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Cigarette use attitudes and effects of acculturation among Arab immigrants in USA: A preliminary study

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DOI: 10.4236/health.2012.410122    3,419 Downloads   5,573 Views   Citations


The purpose of this study is to explore cigarette use patterns, which include current use, beliefs, attitudes, attempts to quit, and acculturation, among Arab immigrants. A sample of self-identified Arab immigrants (221) living in the Richmond, VA metropolitan area was recruited from Middle Eastern groceries, restaurants/lounges, and faith and charitable organizations. Men in this sample had higher rates of cigarette smoking (67.6%) than the rest of the general adult US population. Many smokers in the study had the desire to quit and had made attempts to quit. Further analysis of acculturation in relation to the risk of not considering quitting was performed using logistic regression. The older an individual was when he/she moved to the US (OR = 0.93, CI: 0.87, 0.98) and the more time an individual had spent in the US (OR = 0.93, CI: 0.88, 0.98) contributed significantly to the least number of quit attempts. Further random sampling and study is needed to confirm the high prevalence of tobacco use among this minority group.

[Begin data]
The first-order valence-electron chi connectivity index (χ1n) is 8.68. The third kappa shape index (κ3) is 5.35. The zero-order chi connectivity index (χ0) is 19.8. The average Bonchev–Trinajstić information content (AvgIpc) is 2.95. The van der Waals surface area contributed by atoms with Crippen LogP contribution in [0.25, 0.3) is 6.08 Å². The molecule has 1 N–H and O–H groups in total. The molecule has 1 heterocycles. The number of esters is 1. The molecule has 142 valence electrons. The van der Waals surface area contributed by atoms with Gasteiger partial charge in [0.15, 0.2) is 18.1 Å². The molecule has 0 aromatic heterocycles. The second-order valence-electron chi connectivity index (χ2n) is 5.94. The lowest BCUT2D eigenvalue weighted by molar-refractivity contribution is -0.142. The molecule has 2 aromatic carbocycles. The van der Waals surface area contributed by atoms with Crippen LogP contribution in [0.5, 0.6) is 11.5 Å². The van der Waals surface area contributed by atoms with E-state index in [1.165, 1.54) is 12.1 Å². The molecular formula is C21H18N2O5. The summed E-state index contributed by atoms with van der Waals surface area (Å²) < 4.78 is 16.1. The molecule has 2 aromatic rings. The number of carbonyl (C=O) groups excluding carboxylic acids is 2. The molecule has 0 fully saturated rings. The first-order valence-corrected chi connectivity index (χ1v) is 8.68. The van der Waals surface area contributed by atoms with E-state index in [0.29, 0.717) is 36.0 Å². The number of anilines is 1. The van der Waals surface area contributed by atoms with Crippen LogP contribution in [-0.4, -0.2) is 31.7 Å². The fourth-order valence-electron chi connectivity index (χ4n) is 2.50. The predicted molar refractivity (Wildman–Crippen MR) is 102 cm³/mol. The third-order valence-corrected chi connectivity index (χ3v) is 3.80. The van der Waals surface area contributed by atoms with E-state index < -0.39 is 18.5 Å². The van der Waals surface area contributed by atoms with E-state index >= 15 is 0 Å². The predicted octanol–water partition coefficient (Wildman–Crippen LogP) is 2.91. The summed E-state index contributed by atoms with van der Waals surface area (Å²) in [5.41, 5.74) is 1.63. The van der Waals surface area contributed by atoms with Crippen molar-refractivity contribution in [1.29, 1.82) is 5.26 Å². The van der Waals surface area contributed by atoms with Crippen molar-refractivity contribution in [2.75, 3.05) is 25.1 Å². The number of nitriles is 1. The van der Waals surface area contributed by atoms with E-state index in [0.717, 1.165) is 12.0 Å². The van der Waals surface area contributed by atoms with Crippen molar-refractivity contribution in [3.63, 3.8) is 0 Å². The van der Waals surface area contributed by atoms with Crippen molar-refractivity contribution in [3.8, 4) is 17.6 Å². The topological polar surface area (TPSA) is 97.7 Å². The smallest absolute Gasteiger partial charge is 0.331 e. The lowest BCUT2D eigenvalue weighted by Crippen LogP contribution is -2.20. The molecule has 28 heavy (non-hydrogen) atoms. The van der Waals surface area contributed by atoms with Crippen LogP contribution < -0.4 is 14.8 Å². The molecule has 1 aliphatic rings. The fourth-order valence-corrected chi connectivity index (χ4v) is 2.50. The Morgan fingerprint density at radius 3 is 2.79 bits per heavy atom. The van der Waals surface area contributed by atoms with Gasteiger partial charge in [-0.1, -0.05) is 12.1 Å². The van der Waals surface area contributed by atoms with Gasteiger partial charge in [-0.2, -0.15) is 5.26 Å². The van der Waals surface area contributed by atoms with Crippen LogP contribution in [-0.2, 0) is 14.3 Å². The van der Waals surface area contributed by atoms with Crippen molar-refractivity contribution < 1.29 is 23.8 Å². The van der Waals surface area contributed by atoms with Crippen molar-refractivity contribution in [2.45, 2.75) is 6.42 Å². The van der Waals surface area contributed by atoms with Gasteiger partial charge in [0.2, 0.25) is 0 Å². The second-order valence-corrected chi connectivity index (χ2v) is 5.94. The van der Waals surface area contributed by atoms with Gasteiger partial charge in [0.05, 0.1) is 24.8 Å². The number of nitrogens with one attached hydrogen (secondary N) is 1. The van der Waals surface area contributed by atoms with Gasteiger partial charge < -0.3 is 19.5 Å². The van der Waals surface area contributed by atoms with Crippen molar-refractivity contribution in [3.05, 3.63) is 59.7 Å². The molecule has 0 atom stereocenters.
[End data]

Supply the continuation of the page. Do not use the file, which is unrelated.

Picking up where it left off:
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The authors declare no conflicts of interest.

Cite this paper

Haddad, L. , El-Shahawy, O. , Shishani, K. , Madanat, H. and Alzyoud, S. (2012) Cigarette use attitudes and effects of acculturation among Arab immigrants in USA: A preliminary study. Health, 4, 785-793. doi: 10.4236/health.2012.410122.


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